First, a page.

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natural philosophy, geography, and geometry; also
on points appertaining to health and to farming. 7. Where there are sufficient means drawing is to be
taught. The last-named subjects are to be treated in such a manner that the more essential first five points are not to suffer by the attention bestowed upon them.
Of Inspection.—The parish clergyman is the regular school Inspector. Where there are clergymen of different confessions, each clergyman inspects the schools of his church. Where a School Board is constituted, as stated below, the Board elects an Inspector. The Jews' schools are included in this regulation. The Inspector keeps a diary in which he enters the result of all his visits. He has also the charge of seeing that the school plan of instruction is followed. The clergyman, whether an Inspector or not, is bound twice a week to give instruction in religion at the school.
The School Authorities consist, in places where there are schools, of the
Inspector as chairman;
tees of foundations in Catholic communities; and the
directors of synagogues in Jewish communities. The teachers are, if possible, to be present at the deliberations of the authorities.
In large towns the Education Department can appoint a Board to take charge of all the schools, or of any separate school in the place. Where there is a mixture of confessions and creeds, the school must be placed under a separate Board.
Visitors.--One of the clergy of the district is to be appointed for six years as Visitor by the Education Department. Where there are but few schools of any one confession, a Visitor can be named for several districts. The Visitor also inspects the schools of Jewish persuasion.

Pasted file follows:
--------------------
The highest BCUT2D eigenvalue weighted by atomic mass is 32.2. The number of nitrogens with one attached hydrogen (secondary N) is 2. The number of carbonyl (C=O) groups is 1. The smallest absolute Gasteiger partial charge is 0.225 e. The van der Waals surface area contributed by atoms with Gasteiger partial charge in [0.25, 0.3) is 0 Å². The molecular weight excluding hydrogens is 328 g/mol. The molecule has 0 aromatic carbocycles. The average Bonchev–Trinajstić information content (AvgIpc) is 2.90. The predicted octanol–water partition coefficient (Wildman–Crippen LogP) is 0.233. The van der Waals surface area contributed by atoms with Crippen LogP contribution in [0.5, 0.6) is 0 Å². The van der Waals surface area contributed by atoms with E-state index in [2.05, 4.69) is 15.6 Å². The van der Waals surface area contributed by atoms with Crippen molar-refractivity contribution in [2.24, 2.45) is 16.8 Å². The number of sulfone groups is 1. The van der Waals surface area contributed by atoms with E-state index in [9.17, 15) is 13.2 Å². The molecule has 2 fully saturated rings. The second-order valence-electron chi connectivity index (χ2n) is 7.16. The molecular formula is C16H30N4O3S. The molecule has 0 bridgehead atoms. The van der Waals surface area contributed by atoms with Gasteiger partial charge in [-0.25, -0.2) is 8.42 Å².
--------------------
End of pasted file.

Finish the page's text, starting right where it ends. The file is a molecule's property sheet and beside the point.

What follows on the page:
The Roman Catholic Archbishop has control jointly with the Education Department over the religious instruction in Ronian Catholic schools.
The County Authorities are to be consulted respecting the founding of a new school, or the suppression of an old one; also, respect ing changes in the appointment of masters, and in the nomination of the School Board of Special Inspectors and of Visitors.
Children whose sixth year terminates between the 23rd of April
of one year and the 23rd of April of
the year following, are bound to commence their schooling with Easter of the second year. A year is allowed where infirmity or similar disabling causes are proved to the satisfaction of the school authorities.
The parish clergy, who keep the registers, have to furnish the school authorities with a list of all children whose schooling begins at the next following Easter. To this a list is added of all children not born in the place, and which has to be drawn up by the school authorities. These lists are to be handed to the schoolmasters; and one fortnight after the school is opened the schoolmaster has to return to the authorities the names of such children as attend the school, as well as those of the absent children. The latter are to be forced through the police to attend school, except where their absence is excused or explained for reasons hereafter to be stated.
Children leave schools also at Easter. Boys on having completed their 14th year, and girls their 13th year, or expecting to complete it before 25th April of that year. if by that period children who have attained these ages are not sufficiently advanced in the objects of instruction specified, they may be kept one or two years longer. Every scholar obtains a certificate on his leaving school.
Children who have private instruction, or who attend higher institutions, for the purpose of obtaining better instruction, are free of the school, but require a certificate from the school Inspectors. Private seminaries must be authorized by the upper school authorities. This authorization cannot be refused where the applicants are in every respect approved candidates as masters; but such establishments must make good the school money which they abstract from the regular schoolmaster.
Every week the schoolmaster is required to give to the school authorities a list of such children as have been absent without leave, or who having absented themselves, did not satisfactorily account for their so doing, together with number of days' absence. This list is handed to the burgomaster, who forwards it to the parents of the children, and imposes a fine, varying from 2 kreutzers ($d.) to 12 kreutzers (8d.) for every day of non-attendance.
Internal Organization of Primary Schools.—1. Schools that have but one teacher are to be divided into three classes, to be counted from the lowest as first upwards.